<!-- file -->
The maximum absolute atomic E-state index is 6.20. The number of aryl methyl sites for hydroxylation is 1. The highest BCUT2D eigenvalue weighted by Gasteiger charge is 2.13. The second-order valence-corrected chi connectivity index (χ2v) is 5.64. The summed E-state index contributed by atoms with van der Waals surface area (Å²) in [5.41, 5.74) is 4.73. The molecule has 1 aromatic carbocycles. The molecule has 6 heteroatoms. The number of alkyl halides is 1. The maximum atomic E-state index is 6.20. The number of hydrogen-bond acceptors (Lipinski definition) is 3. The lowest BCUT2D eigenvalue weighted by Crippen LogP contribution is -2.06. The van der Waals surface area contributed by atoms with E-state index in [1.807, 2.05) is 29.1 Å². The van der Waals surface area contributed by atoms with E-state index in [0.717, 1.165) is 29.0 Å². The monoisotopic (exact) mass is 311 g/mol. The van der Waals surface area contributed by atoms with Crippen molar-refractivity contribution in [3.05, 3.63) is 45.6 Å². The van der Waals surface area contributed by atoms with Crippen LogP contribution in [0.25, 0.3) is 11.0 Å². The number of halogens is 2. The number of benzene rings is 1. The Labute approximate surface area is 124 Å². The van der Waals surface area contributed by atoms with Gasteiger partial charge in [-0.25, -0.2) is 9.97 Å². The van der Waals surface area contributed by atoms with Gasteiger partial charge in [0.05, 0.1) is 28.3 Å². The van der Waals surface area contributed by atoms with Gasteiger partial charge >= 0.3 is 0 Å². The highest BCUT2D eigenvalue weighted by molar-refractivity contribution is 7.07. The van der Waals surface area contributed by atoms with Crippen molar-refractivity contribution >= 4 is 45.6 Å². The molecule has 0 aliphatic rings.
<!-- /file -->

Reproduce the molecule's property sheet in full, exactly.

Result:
The maximum absolute atomic E-state index is 6.20. The number of aryl methyl sites for hydroxylation is 1. The highest BCUT2D eigenvalue weighted by Gasteiger charge is 2.13. The second-order valence-corrected chi connectivity index (χ2v) is 5.64. The summed E-state index contributed by atoms with van der Waals surface area (Å²) in [5.41, 5.74) is 4.73. The molecule has 1 aromatic carbocycles. The molecule has 6 heteroatoms. The number of alkyl halides is 1. The maximum atomic E-state index is 6.20. The number of hydrogen-bond acceptors (Lipinski definition) is 3. The lowest BCUT2D eigenvalue weighted by Crippen LogP contribution is -2.06. The van der Waals surface area contributed by atoms with E-state index in [1.807, 2.05) is 29.1 Å². The van der Waals surface area contributed by atoms with E-state index in [0.717, 1.165) is 29.0 Å². The monoisotopic (exact) mass is 311 g/mol. The van der Waals surface area contributed by atoms with Crippen molar-refractivity contribution in [3.05, 3.63) is 45.6 Å². The van der Waals surface area contributed by atoms with Crippen LogP contribution in [0.25, 0.3) is 11.0 Å². The number of halogens is 2. The number of benzene rings is 1. The Labute approximate surface area is 124 Å². The van der Waals surface area contributed by atoms with Gasteiger partial charge in [-0.25, -0.2) is 9.97 Å². The van der Waals surface area contributed by atoms with Gasteiger partial charge in [0.05, 0.1) is 28.3 Å². The van der Waals surface area contributed by atoms with Gasteiger partial charge >= 0.3 is 0 Å². The highest BCUT2D eigenvalue weighted by molar-refractivity contribution is 7.07. The van der Waals surface area contributed by atoms with Crippen molar-refractivity contribution >= 4 is 45.6 Å². The molecule has 0 aliphatic rings.